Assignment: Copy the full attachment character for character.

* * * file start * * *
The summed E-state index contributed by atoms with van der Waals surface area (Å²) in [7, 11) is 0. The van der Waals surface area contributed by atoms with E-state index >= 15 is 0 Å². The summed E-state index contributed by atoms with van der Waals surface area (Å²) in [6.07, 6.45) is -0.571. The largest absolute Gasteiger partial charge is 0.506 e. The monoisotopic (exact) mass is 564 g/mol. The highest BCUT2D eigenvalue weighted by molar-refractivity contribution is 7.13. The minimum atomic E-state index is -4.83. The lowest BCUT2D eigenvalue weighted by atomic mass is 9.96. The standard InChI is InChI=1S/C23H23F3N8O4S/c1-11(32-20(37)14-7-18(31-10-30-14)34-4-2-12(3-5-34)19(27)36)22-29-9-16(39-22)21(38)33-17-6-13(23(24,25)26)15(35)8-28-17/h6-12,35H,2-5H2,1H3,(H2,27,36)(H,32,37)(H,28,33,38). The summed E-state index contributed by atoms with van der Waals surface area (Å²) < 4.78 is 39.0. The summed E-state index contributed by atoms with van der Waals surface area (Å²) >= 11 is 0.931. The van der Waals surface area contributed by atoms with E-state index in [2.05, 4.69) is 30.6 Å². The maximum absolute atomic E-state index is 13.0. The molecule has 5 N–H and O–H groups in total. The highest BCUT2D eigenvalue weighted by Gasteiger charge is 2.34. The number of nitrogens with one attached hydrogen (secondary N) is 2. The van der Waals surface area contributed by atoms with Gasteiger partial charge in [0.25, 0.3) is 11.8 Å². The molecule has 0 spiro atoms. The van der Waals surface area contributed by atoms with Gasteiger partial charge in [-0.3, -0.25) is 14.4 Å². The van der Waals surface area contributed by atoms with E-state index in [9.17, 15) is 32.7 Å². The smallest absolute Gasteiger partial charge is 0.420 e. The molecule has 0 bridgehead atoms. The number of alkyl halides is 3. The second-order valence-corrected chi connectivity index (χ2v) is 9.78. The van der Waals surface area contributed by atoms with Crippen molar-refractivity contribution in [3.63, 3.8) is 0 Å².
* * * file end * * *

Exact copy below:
The summed E-state index contributed by atoms with van der Waals surface area (Å²) in [7, 11) is 0. The van der Waals surface area contributed by atoms with E-state index >= 15 is 0 Å². The summed E-state index contributed by atoms with van der Waals surface area (Å²) in [6.07, 6.45) is -0.571. The largest absolute Gasteiger partial charge is 0.506 e. The monoisotopic (exact) mass is 564 g/mol. The highest BCUT2D eigenvalue weighted by molar-refractivity contribution is 7.13. The minimum atomic E-state index is -4.83. The lowest BCUT2D eigenvalue weighted by atomic mass is 9.96. The standard InChI is InChI=1S/C23H23F3N8O4S/c1-11(32-20(37)14-7-18(31-10-30-14)34-4-2-12(3-5-34)19(27)36)22-29-9-16(39-22)21(38)33-17-6-13(23(24,25)26)15(35)8-28-17/h6-12,35H,2-5H2,1H3,(H2,27,36)(H,32,37)(H,28,33,38). The summed E-state index contributed by atoms with van der Waals surface area (Å²) < 4.78 is 39.0. The summed E-state index contributed by atoms with van der Waals surface area (Å²) >= 11 is 0.931. The van der Waals surface area contributed by atoms with E-state index in [2.05, 4.69) is 30.6 Å². The maximum absolute atomic E-state index is 13.0. The molecule has 5 N–H and O–H groups in total. The highest BCUT2D eigenvalue weighted by Gasteiger charge is 2.34. The number of nitrogens with one attached hydrogen (secondary N) is 2. The van der Waals surface area contributed by atoms with Gasteiger partial charge in [0.25, 0.3) is 11.8 Å². The molecule has 0 spiro atoms. The van der Waals surface area contributed by atoms with Gasteiger partial charge in [-0.3, -0.25) is 14.4 Å². The van der Waals surface area contributed by atoms with E-state index in [9.17, 15) is 32.7 Å². The smallest absolute Gasteiger partial charge is 0.420 e. The molecule has 0 bridgehead atoms. The number of alkyl halides is 3. The second-order valence-corrected chi connectivity index (χ2v) is 9.78. The van der Waals surface area contributed by atoms with Crippen molar-refractivity contribution in [3.63, 3.8) is 0 Å².